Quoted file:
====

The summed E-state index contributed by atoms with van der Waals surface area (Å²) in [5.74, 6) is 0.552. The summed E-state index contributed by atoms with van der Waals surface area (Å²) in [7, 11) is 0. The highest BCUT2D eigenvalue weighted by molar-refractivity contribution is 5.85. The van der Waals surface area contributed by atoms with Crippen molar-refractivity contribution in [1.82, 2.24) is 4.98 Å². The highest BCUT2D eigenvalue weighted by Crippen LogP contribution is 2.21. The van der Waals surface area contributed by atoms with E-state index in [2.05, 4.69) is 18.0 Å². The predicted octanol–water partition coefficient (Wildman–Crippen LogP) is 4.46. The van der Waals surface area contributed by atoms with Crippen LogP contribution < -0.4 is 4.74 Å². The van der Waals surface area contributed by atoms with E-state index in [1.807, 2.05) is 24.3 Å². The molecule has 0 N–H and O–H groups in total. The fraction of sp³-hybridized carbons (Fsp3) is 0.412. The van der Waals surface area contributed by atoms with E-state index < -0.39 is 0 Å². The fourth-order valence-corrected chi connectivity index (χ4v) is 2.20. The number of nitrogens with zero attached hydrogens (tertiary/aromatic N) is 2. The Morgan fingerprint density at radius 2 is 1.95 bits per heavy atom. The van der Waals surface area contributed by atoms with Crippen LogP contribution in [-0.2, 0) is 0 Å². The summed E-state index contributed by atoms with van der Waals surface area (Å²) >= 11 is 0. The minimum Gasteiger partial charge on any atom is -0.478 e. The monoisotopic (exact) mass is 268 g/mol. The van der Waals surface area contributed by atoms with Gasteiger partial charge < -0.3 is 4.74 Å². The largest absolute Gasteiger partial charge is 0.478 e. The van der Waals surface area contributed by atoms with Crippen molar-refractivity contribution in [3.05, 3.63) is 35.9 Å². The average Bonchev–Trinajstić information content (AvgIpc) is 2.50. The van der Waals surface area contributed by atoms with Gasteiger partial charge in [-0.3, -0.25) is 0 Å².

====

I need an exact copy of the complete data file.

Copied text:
The summed E-state index contributed by atoms with van der Waals surface area (Å²) in [5.74, 6) is 0.552. The summed E-state index contributed by atoms with van der Waals surface area (Å²) in [7, 11) is 0. The highest BCUT2D eigenvalue weighted by molar-refractivity contribution is 5.85. The van der Waals surface area contributed by atoms with Crippen molar-refractivity contribution in [1.82, 2.24) is 4.98 Å². The highest BCUT2D eigenvalue weighted by Crippen LogP contribution is 2.21. The van der Waals surface area contributed by atoms with E-state index in [2.05, 4.69) is 18.0 Å². The predicted octanol–water partition coefficient (Wildman–Crippen LogP) is 4.46. The van der Waals surface area contributed by atoms with Crippen LogP contribution < -0.4 is 4.74 Å². The van der Waals surface area contributed by atoms with E-state index in [1.807, 2.05) is 24.3 Å². The molecule has 0 N–H and O–H groups in total. The fraction of sp³-hybridized carbons (Fsp3) is 0.412. The van der Waals surface area contributed by atoms with E-state index < -0.39 is 0 Å². The fourth-order valence-corrected chi connectivity index (χ4v) is 2.20. The number of nitrogens with zero attached hydrogens (tertiary/aromatic N) is 2. The Morgan fingerprint density at radius 2 is 1.95 bits per heavy atom. The van der Waals surface area contributed by atoms with Crippen LogP contribution in [-0.2, 0) is 0 Å². The summed E-state index contributed by atoms with van der Waals surface area (Å²) >= 11 is 0. The minimum Gasteiger partial charge on any atom is -0.478 e. The monoisotopic (exact) mass is 268 g/mol. The van der Waals surface area contributed by atoms with Gasteiger partial charge < -0.3 is 4.74 Å². The largest absolute Gasteiger partial charge is 0.478 e. The van der Waals surface area contributed by atoms with Crippen molar-refractivity contribution in [3.05, 3.63) is 35.9 Å². The average Bonchev–Trinajstić information content (AvgIpc) is 2.50. The van der Waals surface area contributed by atoms with Gasteiger partial charge in [-0.3, -0.25) is 0 Å².